Figure 3. (A) Schematic of stratum corneum (SC) and viable epidermis (VE) with indicated tape strip numbers; (B) False color coded images representing the relative fluorescence intensity and grayscale TIRFM images of tape 5, 10, and 20 are shown together with the corresponding bright-field microscopy images; (C) Mean fluorescence intensity as obtained from tapes 6, 11, and 21 with conventional fluorescence microscopy.
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2.3. Single Particle Tracking of ATTO-Oxa12 Molecules in the SC

Using single particle tracking we were able to analyze the lateral diffusion dynamics of single ATTO-Oxa12 molecules in the different SC layers and to determine the confinement of diffusion. These investigations also gave valuable information on the penetration compartments.
Figure 4E,I illustrates that under the fluorescence excitation conditions used in the TIRFM studies autofluorescence is negligible compared to the ATTO-Oxa12 fluorescence that is clearly visible in the TIRFM images (Figure 4F–H,J–L). The upper row in Figure 4 represents the corresponding bright-field images of the stripped SC layers. In the control sample Figure 4A, as well as in Figure 4B, interconnected corneocytes are visible. In the upper left corner of Figure 4B the typical pentagon-like shape of corneocytes is seen, while another typical shape, a hexagon-like structure, is found in the images presented in Figure 3B. The parallel fluorescent lines in the left part of Figure 4F,J indicate the lateral overlap between two corneocytes (see also Figure 1B) [28]. In Figure 4C,D no clear shape of a single corneocyte is visible. In addition, the quality of the bright-field images differs between Figure 4A,B and Figure 4C,D as the latter were imaged with a lower resolution external camera, while the images in Figure 4A,B were directly recorded with the CMOS camera in the emission path (see Methods Section).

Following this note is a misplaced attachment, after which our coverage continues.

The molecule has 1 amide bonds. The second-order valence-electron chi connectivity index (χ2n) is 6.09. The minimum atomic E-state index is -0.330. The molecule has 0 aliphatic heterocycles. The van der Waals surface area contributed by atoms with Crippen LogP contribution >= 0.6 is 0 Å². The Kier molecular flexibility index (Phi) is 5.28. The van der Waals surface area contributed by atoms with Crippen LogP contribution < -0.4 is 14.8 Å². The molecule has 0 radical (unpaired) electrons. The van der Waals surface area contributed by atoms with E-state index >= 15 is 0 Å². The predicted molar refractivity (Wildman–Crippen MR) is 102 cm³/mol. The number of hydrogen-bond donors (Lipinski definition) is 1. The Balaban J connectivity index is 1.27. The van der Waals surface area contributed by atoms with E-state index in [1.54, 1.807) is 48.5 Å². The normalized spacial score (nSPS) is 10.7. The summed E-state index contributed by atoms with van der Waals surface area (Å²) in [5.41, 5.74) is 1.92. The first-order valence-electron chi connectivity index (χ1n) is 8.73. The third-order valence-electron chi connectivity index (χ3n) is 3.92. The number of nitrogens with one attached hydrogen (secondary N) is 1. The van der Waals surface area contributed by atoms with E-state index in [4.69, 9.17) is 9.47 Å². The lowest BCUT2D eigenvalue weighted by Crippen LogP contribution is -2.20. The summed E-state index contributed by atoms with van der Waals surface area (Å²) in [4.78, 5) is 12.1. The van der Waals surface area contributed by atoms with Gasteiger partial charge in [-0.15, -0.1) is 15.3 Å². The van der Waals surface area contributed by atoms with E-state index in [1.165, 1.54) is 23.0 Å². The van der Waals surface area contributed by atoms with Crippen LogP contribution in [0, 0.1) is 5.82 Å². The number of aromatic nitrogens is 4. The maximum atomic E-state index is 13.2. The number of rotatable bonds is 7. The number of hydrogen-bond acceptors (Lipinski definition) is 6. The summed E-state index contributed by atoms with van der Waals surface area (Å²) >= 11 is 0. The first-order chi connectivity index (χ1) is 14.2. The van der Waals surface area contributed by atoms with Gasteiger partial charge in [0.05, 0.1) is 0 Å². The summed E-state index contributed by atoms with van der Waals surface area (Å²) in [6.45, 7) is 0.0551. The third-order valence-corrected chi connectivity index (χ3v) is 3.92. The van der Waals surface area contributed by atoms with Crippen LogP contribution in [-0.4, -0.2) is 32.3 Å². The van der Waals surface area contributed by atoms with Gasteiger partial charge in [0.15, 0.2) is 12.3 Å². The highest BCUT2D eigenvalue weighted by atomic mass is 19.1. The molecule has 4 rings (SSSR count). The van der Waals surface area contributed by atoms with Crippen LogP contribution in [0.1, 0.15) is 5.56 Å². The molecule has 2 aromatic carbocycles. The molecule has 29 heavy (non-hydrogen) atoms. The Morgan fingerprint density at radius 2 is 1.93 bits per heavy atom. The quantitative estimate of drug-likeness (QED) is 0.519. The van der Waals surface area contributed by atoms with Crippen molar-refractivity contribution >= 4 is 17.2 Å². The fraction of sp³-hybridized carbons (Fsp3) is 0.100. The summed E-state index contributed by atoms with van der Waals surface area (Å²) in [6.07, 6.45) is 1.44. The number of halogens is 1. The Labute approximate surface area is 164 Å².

Figure 4. Bright-field microscopy (AD), false color coded images representing the relative fluorescence intensity (EH) and grayscale TIRFM images (IL). (A,E,I) Control sample (unstained) from tape 5. (BD,FH,JL) Three different ATTO-OXA12 samples from tape 5/6. TIRF Images were taken with a CMOS (complementary metal-oxide semiconductor) camera (E,F,I,J) and EMCCD (electron multiplying charge coupled device) camera (G,H,K,L). Measurement conditions are as described in the Experimental Section.